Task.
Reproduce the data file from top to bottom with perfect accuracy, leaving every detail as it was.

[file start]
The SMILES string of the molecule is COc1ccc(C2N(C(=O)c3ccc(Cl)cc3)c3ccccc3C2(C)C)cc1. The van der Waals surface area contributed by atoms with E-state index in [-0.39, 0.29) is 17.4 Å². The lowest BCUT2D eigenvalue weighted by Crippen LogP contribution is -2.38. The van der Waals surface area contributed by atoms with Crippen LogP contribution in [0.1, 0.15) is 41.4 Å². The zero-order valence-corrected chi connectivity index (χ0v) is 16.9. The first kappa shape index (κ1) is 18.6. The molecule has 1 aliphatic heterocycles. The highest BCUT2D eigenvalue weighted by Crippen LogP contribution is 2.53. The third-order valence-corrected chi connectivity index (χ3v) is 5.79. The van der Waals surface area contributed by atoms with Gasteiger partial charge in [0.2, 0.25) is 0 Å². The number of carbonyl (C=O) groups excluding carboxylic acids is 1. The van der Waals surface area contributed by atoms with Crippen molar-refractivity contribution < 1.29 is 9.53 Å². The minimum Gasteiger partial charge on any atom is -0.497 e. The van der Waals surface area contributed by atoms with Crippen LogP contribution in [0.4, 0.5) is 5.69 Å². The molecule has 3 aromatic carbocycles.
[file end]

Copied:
The SMILES string of the molecule is COc1ccc(C2N(C(=O)c3ccc(Cl)cc3)c3ccccc3C2(C)C)cc1. The van der Waals surface area contributed by atoms with E-state index in [-0.39, 0.29) is 17.4 Å². The lowest BCUT2D eigenvalue weighted by Crippen LogP contribution is -2.38. The van der Waals surface area contributed by atoms with Crippen LogP contribution in [0.1, 0.15) is 41.4 Å². The zero-order valence-corrected chi connectivity index (χ0v) is 16.9. The first kappa shape index (κ1) is 18.6. The molecule has 1 aliphatic heterocycles. The highest BCUT2D eigenvalue weighted by Crippen LogP contribution is 2.53. The third-order valence-corrected chi connectivity index (χ3v) is 5.79. The van der Waals surface area contributed by atoms with Gasteiger partial charge in [0.2, 0.25) is 0 Å². The number of carbonyl (C=O) groups excluding carboxylic acids is 1. The van der Waals surface area contributed by atoms with Crippen molar-refractivity contribution < 1.29 is 9.53 Å². The minimum Gasteiger partial charge on any atom is -0.497 e. The van der Waals surface area contributed by atoms with Crippen LogP contribution in [0.4, 0.5) is 5.69 Å². The molecule has 3 aromatic carbocycles.